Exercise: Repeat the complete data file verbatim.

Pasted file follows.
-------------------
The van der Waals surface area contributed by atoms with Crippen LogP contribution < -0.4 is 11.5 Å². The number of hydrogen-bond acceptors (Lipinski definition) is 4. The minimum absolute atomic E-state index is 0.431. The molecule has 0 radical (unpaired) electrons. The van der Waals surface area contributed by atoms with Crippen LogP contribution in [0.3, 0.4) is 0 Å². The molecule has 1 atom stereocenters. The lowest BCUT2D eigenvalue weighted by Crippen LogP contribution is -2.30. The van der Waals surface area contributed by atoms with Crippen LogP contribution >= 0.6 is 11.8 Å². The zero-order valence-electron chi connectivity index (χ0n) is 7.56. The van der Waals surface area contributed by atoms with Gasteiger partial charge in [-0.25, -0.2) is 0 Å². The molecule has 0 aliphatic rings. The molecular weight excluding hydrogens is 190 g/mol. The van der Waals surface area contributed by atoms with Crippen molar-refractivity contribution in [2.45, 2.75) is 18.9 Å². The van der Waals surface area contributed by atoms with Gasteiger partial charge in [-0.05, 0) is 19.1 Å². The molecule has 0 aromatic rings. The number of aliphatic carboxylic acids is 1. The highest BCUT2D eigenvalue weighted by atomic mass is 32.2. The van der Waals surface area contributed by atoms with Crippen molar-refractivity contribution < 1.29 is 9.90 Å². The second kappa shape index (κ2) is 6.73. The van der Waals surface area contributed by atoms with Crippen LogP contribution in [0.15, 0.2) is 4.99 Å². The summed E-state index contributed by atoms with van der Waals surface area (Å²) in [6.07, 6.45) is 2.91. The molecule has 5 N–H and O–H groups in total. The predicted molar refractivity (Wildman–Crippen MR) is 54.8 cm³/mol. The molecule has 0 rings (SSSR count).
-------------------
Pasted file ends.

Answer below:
The van der Waals surface area contributed by atoms with Crippen LogP contribution < -0.4 is 11.5 Å². The number of hydrogen-bond acceptors (Lipinski definition) is 4. The minimum absolute atomic E-state index is 0.431. The molecule has 0 radical (unpaired) electrons. The van der Waals surface area contributed by atoms with Crippen LogP contribution in [0.3, 0.4) is 0 Å². The molecule has 1 atom stereocenters. The lowest BCUT2D eigenvalue weighted by Crippen LogP contribution is -2.30. The van der Waals surface area contributed by atoms with Crippen LogP contribution >= 0.6 is 11.8 Å². The zero-order valence-electron chi connectivity index (χ0n) is 7.56. The van der Waals surface area contributed by atoms with Gasteiger partial charge in [-0.25, -0.2) is 0 Å². The molecule has 0 aliphatic rings. The molecular weight excluding hydrogens is 190 g/mol. The van der Waals surface area contributed by atoms with Crippen molar-refractivity contribution in [2.45, 2.75) is 18.9 Å². The van der Waals surface area contributed by atoms with Gasteiger partial charge in [-0.05, 0) is 19.1 Å². The molecule has 0 aromatic rings. The number of aliphatic carboxylic acids is 1. The highest BCUT2D eigenvalue weighted by atomic mass is 32.2. The van der Waals surface area contributed by atoms with Crippen molar-refractivity contribution < 1.29 is 9.90 Å². The second kappa shape index (κ2) is 6.73. The van der Waals surface area contributed by atoms with Crippen LogP contribution in [0.15, 0.2) is 4.99 Å². The summed E-state index contributed by atoms with van der Waals surface area (Å²) in [6.07, 6.45) is 2.91. The molecule has 5 N–H and O–H groups in total. The predicted molar refractivity (Wildman–Crippen MR) is 54.8 cm³/mol. The molecule has 0 rings (SSSR count).